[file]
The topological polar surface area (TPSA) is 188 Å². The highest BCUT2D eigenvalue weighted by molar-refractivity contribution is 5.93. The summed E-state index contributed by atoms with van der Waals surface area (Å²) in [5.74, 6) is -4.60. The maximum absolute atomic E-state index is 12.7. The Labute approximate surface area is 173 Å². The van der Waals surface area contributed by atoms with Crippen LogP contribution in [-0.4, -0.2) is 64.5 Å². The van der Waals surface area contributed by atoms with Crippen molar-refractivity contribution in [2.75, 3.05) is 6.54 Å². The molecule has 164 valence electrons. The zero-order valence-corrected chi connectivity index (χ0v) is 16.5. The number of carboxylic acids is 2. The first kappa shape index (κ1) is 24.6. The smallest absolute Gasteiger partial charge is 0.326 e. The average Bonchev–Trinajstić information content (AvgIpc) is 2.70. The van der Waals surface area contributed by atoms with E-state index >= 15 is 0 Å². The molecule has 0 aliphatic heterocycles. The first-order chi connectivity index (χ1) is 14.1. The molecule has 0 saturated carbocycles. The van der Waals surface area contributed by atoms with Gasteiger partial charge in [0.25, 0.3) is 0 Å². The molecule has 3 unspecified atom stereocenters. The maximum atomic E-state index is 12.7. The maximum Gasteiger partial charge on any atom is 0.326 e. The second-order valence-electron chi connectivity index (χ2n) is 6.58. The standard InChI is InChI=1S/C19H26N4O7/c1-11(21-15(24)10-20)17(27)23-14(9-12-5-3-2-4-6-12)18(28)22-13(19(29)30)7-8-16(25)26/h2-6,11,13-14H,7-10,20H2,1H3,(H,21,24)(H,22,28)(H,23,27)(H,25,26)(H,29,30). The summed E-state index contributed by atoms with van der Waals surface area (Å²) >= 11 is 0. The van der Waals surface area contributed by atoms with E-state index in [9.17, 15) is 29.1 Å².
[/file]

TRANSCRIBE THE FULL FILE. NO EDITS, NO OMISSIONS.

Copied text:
The topological polar surface area (TPSA) is 188 Å². The highest BCUT2D eigenvalue weighted by molar-refractivity contribution is 5.93. The summed E-state index contributed by atoms with van der Waals surface area (Å²) in [5.74, 6) is -4.60. The maximum absolute atomic E-state index is 12.7. The Labute approximate surface area is 173 Å². The van der Waals surface area contributed by atoms with Crippen LogP contribution in [-0.4, -0.2) is 64.5 Å². The van der Waals surface area contributed by atoms with Crippen molar-refractivity contribution in [2.75, 3.05) is 6.54 Å². The molecule has 164 valence electrons. The zero-order valence-corrected chi connectivity index (χ0v) is 16.5. The number of carboxylic acids is 2. The first kappa shape index (κ1) is 24.6. The smallest absolute Gasteiger partial charge is 0.326 e. The average Bonchev–Trinajstić information content (AvgIpc) is 2.70. The van der Waals surface area contributed by atoms with E-state index >= 15 is 0 Å². The molecule has 0 aliphatic heterocycles. The first-order chi connectivity index (χ1) is 14.1. The molecule has 0 saturated carbocycles. The van der Waals surface area contributed by atoms with Gasteiger partial charge in [0.25, 0.3) is 0 Å². The molecule has 3 unspecified atom stereocenters. The maximum atomic E-state index is 12.7. The maximum Gasteiger partial charge on any atom is 0.326 e. The second-order valence-electron chi connectivity index (χ2n) is 6.58. The standard InChI is InChI=1S/C19H26N4O7/c1-11(21-15(24)10-20)17(27)23-14(9-12-5-3-2-4-6-12)18(28)22-13(19(29)30)7-8-16(25)26/h2-6,11,13-14H,7-10,20H2,1H3,(H,21,24)(H,22,28)(H,23,27)(H,25,26)(H,29,30). The summed E-state index contributed by atoms with van der Waals surface area (Å²) >= 11 is 0. The van der Waals surface area contributed by atoms with E-state index in [9.17, 15) is 29.1 Å².